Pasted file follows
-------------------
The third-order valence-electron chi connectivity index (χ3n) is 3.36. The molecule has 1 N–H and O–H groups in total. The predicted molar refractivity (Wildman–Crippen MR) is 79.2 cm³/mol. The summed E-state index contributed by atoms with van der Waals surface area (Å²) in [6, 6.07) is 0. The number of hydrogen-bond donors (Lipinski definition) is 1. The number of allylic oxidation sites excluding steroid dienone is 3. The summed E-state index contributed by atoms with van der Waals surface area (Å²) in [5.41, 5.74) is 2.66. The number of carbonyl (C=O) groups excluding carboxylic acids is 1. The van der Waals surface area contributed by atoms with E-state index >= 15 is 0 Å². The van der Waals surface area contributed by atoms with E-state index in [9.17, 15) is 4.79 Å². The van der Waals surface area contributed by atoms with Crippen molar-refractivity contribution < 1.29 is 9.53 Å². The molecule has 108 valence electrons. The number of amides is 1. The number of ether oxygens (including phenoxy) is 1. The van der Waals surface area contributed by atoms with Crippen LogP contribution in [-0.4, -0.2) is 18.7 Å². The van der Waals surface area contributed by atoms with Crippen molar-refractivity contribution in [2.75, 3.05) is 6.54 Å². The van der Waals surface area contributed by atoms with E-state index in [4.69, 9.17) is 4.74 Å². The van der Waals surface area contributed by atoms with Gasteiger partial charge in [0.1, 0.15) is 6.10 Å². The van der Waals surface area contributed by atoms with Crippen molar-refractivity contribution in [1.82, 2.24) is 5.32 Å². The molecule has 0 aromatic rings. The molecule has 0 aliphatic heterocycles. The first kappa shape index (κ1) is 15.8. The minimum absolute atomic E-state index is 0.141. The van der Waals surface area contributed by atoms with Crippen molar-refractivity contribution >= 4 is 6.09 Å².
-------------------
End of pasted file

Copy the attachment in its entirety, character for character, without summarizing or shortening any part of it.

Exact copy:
The third-order valence-electron chi connectivity index (χ3n) is 3.36. The molecule has 1 N–H and O–H groups in total. The predicted molar refractivity (Wildman–Crippen MR) is 79.2 cm³/mol. The summed E-state index contributed by atoms with van der Waals surface area (Å²) in [6, 6.07) is 0. The number of hydrogen-bond donors (Lipinski definition) is 1. The number of allylic oxidation sites excluding steroid dienone is 3. The summed E-state index contributed by atoms with van der Waals surface area (Å²) in [5.41, 5.74) is 2.66. The number of carbonyl (C=O) groups excluding carboxylic acids is 1. The van der Waals surface area contributed by atoms with E-state index >= 15 is 0 Å². The van der Waals surface area contributed by atoms with E-state index in [9.17, 15) is 4.79 Å². The van der Waals surface area contributed by atoms with Crippen molar-refractivity contribution < 1.29 is 9.53 Å². The molecule has 108 valence electrons. The number of amides is 1. The number of ether oxygens (including phenoxy) is 1. The van der Waals surface area contributed by atoms with Crippen LogP contribution in [-0.4, -0.2) is 18.7 Å². The van der Waals surface area contributed by atoms with Crippen molar-refractivity contribution in [2.75, 3.05) is 6.54 Å². The van der Waals surface area contributed by atoms with E-state index in [4.69, 9.17) is 4.74 Å². The van der Waals surface area contributed by atoms with Gasteiger partial charge in [0.1, 0.15) is 6.10 Å². The van der Waals surface area contributed by atoms with Crippen molar-refractivity contribution in [1.82, 2.24) is 5.32 Å². The molecule has 0 aromatic rings. The molecule has 0 aliphatic heterocycles. The first kappa shape index (κ1) is 15.8. The minimum absolute atomic E-state index is 0.141. The van der Waals surface area contributed by atoms with Crippen molar-refractivity contribution >= 4 is 6.09 Å².